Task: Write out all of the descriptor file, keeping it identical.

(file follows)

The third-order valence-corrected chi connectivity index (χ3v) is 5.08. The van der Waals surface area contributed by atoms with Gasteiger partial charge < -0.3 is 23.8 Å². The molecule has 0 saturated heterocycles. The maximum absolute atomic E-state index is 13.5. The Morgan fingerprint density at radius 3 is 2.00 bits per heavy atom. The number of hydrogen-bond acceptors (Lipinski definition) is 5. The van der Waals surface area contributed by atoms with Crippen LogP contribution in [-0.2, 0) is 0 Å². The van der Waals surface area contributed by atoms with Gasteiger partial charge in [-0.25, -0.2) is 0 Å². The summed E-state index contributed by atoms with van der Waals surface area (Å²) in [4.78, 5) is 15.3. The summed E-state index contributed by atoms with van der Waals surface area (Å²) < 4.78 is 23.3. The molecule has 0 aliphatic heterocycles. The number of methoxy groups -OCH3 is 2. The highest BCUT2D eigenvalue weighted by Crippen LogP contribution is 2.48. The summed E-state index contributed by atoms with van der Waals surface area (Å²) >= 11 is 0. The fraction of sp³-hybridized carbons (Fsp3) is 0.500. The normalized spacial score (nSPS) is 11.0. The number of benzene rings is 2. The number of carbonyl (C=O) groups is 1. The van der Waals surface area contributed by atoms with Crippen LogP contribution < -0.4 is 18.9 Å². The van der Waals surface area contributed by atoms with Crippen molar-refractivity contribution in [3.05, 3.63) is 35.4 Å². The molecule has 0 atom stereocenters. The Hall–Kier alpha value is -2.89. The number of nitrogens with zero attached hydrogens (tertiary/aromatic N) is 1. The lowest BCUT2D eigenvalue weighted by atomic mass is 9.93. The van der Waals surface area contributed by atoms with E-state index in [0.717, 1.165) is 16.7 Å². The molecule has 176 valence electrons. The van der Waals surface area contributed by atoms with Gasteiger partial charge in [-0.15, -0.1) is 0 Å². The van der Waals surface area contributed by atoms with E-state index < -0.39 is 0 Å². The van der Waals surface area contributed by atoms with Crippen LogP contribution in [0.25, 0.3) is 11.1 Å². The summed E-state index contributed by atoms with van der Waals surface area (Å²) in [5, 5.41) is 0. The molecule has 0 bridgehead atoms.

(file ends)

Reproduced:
The third-order valence-corrected chi connectivity index (χ3v) is 5.08. The van der Waals surface area contributed by atoms with Gasteiger partial charge < -0.3 is 23.8 Å². The molecule has 0 saturated heterocycles. The maximum absolute atomic E-state index is 13.5. The Morgan fingerprint density at radius 3 is 2.00 bits per heavy atom. The number of hydrogen-bond acceptors (Lipinski definition) is 5. The van der Waals surface area contributed by atoms with Crippen LogP contribution in [-0.2, 0) is 0 Å². The van der Waals surface area contributed by atoms with Gasteiger partial charge in [-0.25, -0.2) is 0 Å². The summed E-state index contributed by atoms with van der Waals surface area (Å²) in [4.78, 5) is 15.3. The summed E-state index contributed by atoms with van der Waals surface area (Å²) < 4.78 is 23.3. The molecule has 0 aliphatic heterocycles. The number of methoxy groups -OCH3 is 2. The highest BCUT2D eigenvalue weighted by Crippen LogP contribution is 2.48. The summed E-state index contributed by atoms with van der Waals surface area (Å²) >= 11 is 0. The fraction of sp³-hybridized carbons (Fsp3) is 0.500. The normalized spacial score (nSPS) is 11.0. The number of benzene rings is 2. The number of carbonyl (C=O) groups is 1. The van der Waals surface area contributed by atoms with Crippen LogP contribution < -0.4 is 18.9 Å². The van der Waals surface area contributed by atoms with Crippen molar-refractivity contribution in [3.05, 3.63) is 35.4 Å². The molecule has 0 atom stereocenters. The Hall–Kier alpha value is -2.89. The number of nitrogens with zero attached hydrogens (tertiary/aromatic N) is 1. The lowest BCUT2D eigenvalue weighted by atomic mass is 9.93. The van der Waals surface area contributed by atoms with E-state index in [0.717, 1.165) is 16.7 Å². The molecule has 176 valence electrons. The van der Waals surface area contributed by atoms with Gasteiger partial charge in [-0.15, -0.1) is 0 Å². The van der Waals surface area contributed by atoms with E-state index < -0.39 is 0 Å². The van der Waals surface area contributed by atoms with Crippen LogP contribution in [0.25, 0.3) is 11.1 Å². The summed E-state index contributed by atoms with van der Waals surface area (Å²) in [5, 5.41) is 0. The molecule has 0 bridgehead atoms.